Many analysts believe that several years from now the absolute majority of smartphones will rely on touchscreens and not on keyboards. Nonetheless, Research in Motion claims that it will continue to make smartphones with physical QWERTY keyboards for those, who needs to type emails or text messages rapidly.
"We never stated that we wouldn't build BlackBerry 10 devices with physical keyboards. We know what our strengths are. And it would be plain wrong to get rid of the physical keyboard," said Thorsten Heins, chief executive officer of RIM, at the company's BlackBerry World conference, reports Cnet News web-site.
One of the main features of the yet to be released BlackBerry 10 platform is the intelligent virtual keyboard that promises to considerably speed up and ease typing on touchscreen phones. The new OS learns the words users use most often and also recognizes how people type on the device and compensates for inaccurate typing on virtual keyboard. It seems that the new technology will not kill the good-old hardware QWERTY keyboards.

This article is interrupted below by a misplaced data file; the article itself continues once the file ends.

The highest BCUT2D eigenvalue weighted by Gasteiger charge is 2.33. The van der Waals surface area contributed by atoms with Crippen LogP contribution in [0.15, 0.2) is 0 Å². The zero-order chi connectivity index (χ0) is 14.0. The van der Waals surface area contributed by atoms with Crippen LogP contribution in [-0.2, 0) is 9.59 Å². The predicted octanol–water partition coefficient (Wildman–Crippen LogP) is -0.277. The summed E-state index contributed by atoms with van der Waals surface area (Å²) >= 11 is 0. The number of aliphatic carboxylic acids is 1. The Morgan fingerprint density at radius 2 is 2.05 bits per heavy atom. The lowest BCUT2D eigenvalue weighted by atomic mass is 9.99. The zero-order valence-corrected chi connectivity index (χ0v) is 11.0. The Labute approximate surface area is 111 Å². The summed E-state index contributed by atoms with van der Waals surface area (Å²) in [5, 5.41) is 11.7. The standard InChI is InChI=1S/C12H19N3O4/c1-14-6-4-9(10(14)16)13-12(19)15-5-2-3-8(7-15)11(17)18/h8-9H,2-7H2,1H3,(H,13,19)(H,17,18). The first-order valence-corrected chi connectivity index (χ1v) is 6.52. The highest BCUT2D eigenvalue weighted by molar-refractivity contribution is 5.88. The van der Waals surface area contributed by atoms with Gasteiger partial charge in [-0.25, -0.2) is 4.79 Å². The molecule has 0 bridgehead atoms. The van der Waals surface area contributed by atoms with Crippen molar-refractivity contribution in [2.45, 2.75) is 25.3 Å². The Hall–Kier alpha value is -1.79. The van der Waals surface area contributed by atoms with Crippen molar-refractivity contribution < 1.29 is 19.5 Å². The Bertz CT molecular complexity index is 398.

Among the main reasons for the success of Blackberry in the 2000s were hardware keyboards as well as special data compressing technology that enabled rapid email services without compromising corporate security. In the era of touchscreen-based smartphones, Blackberry devices lost their popularity and RIM now needs to do a lot to stay competitive. Apparently, RIM does not want to lose its core customers who need physical keys while trying to regain popularity on the mass market.
"I am convinced that with BlackBerry 10, we will once again be a strong contender in the U.S. We will regain market share in the U.S. We are here to win, and we're not here just to be in the game," said Mr. Heins.